Figure 1: Laser Doppler anemometry system used in wind tunnel experiments investigating velocity field
This research investigates the applicability of the ACGIH inhalable criteria for indoor work environments with low windspeeds. The study consists of two distinct phases: experimental and computational. Initial investigations of the velocity field and particle transport will be studied in wind tunnels to assess the appropriateness of using a simple geometric form as a surrogate for an inhaling human form.
Following this determination of an appropriate model, a three-dimensional simulation will be conducted using computational fluid dynamics, where particle aspiration will be determined for inhalable particle sizes. Although the work conducted here is limited in mannequin orientation relative to the wind, the method and computational mesh developed for this work can be used to fully explore particle inhalability
Results from the particle inhalability investigation will provide new criteria that will influence development of size-selective samplers. With devices that sample only the inhalable fraction of ambient particles, better estimates of human exposure and, subsequently, risk will be available for the protection of workers.
Abstract: “Effects of facial features on velocity fields for inhaling mannequins”
Although CFD and numerical investigations of particle inhalability and contaminant exposure have used simple geometrical surrogates for a breathing human form, the effect of eliminating facial features has not been investigated. In this work, three-dimensional velocity measurements were made to determine the impact of facial features on velocity fields associated with inhaling surrogate human forms in a low velocity wind tunnel.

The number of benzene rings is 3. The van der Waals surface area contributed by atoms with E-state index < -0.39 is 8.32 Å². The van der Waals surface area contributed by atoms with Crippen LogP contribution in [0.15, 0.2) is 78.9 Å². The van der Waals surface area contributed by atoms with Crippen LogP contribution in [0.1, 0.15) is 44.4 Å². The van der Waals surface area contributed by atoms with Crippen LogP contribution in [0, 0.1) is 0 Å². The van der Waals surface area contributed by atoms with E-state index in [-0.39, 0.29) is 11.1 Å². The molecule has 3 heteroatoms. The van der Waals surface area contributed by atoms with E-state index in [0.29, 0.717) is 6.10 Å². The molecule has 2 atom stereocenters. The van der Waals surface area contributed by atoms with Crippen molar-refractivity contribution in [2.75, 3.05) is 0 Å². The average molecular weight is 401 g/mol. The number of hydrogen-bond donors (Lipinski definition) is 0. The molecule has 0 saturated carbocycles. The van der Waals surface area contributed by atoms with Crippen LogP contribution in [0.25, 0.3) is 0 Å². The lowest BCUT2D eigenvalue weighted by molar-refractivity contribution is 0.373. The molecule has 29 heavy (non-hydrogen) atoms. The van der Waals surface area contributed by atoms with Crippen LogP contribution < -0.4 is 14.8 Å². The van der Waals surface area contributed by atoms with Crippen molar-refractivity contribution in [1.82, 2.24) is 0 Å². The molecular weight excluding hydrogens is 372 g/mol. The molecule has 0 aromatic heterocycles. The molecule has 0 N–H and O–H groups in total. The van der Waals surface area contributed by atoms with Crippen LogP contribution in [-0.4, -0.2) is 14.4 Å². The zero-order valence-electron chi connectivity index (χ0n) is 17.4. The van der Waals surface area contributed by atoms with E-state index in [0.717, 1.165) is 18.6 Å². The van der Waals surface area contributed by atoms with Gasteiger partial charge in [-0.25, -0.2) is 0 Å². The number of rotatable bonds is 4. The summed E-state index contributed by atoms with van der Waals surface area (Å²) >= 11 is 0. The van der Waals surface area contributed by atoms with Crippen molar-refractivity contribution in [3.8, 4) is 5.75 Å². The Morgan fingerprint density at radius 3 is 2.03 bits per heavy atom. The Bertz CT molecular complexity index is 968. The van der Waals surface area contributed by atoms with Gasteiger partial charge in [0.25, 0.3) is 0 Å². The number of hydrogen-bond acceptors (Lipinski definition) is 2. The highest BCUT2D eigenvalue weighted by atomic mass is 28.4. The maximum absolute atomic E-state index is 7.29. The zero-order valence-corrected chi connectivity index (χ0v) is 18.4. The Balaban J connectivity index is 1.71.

Laser Doppler anemometry was used to obtain measurements for two scaled human forms, a simple geometrical representation and an anatomical form with facial features. For both mannequins, the Reynolds number based on head diameter and freestream velocity was 1910, and the velocity ratio (Uo/Us) was 0.11. Continuous inhalation through the mouth, with mannequin facing the wind, was the test condition. Because the lasers and optics were obstructed close to the mannequin surface, the velocity measurement method could not identify the stagnation points to define the inhalation streamtube.
However, significant velocity differences were identified. Horizontal velocities were significantly different immediately in front of and below the mouth, as well as between the subnasal region and tip of the nose. These effects were evident within lateral distances of less than +/-0.6 times the mouth width from the mouth center. Significantly different vertical velocity components were identified within +/- 2.5 times the height of the mouth opening. Both vertical and horizontal velocity differences at and below the chin were significant between the mannequins, although this location has limited effect on contaminant inhalability. At upstream distances greater than 5/16ths of the head diameter, velocity differences were insignificant, indicating that facial features affected the flow field only near the face surface.
The results of this study should guide future research in computational fluid dynamic investigation of both fluid flow and particle inhalability.
Figure 2: Velocity field in mid-sagittal plane (Y=0) upstream of the inhaling mannequin. Difference between fields was insignificant further upstream than 20 mm. Measurement location indicated by arrow tail; arrows in legend are scaled to 0.3 m s-1, the freestream velocity. At X = -5 mm, velocities were available only with the elliptical form, as most of this volume was contained within the surface of the anatomical form’s face.